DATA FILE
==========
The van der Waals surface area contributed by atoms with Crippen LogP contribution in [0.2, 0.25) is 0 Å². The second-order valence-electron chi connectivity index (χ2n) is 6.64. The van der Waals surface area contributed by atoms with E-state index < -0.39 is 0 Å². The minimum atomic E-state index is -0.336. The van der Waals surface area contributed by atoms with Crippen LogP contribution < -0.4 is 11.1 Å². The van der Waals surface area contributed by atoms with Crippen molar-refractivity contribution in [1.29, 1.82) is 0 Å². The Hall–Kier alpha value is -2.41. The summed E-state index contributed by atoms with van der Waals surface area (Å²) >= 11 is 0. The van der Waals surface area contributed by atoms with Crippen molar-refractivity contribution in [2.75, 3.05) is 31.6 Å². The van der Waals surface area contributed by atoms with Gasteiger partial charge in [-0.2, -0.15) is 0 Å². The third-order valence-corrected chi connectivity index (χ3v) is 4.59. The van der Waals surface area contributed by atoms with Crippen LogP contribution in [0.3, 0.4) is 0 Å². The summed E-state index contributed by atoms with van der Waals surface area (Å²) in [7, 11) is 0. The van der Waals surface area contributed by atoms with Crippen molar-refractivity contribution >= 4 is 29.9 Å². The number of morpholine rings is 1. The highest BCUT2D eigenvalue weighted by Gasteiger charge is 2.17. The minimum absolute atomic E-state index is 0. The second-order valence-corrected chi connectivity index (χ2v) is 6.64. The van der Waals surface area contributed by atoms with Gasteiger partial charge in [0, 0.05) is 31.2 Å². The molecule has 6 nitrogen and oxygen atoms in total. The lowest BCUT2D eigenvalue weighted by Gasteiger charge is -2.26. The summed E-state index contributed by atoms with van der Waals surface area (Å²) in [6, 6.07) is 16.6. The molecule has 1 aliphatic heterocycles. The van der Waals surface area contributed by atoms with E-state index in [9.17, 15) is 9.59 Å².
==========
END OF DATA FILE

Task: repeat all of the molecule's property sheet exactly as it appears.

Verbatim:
The van der Waals surface area contributed by atoms with Crippen LogP contribution in [0.2, 0.25) is 0 Å². The second-order valence-electron chi connectivity index (χ2n) is 6.64. The van der Waals surface area contributed by atoms with E-state index < -0.39 is 0 Å². The minimum atomic E-state index is -0.336. The van der Waals surface area contributed by atoms with Crippen LogP contribution < -0.4 is 11.1 Å². The van der Waals surface area contributed by atoms with Crippen molar-refractivity contribution in [1.29, 1.82) is 0 Å². The Hall–Kier alpha value is -2.41. The summed E-state index contributed by atoms with van der Waals surface area (Å²) >= 11 is 0. The van der Waals surface area contributed by atoms with Crippen molar-refractivity contribution in [2.75, 3.05) is 31.6 Å². The van der Waals surface area contributed by atoms with Gasteiger partial charge in [-0.2, -0.15) is 0 Å². The third-order valence-corrected chi connectivity index (χ3v) is 4.59. The van der Waals surface area contributed by atoms with Crippen LogP contribution in [0.3, 0.4) is 0 Å². The summed E-state index contributed by atoms with van der Waals surface area (Å²) in [7, 11) is 0. The van der Waals surface area contributed by atoms with Crippen molar-refractivity contribution >= 4 is 29.9 Å². The number of morpholine rings is 1. The highest BCUT2D eigenvalue weighted by Gasteiger charge is 2.17. The minimum absolute atomic E-state index is 0. The second-order valence-corrected chi connectivity index (χ2v) is 6.64. The van der Waals surface area contributed by atoms with Gasteiger partial charge in [0, 0.05) is 31.2 Å². The molecule has 6 nitrogen and oxygen atoms in total. The lowest BCUT2D eigenvalue weighted by Gasteiger charge is -2.26. The summed E-state index contributed by atoms with van der Waals surface area (Å²) in [6, 6.07) is 16.6. The molecule has 1 aliphatic heterocycles. The van der Waals surface area contributed by atoms with E-state index in [9.17, 15) is 9.59 Å².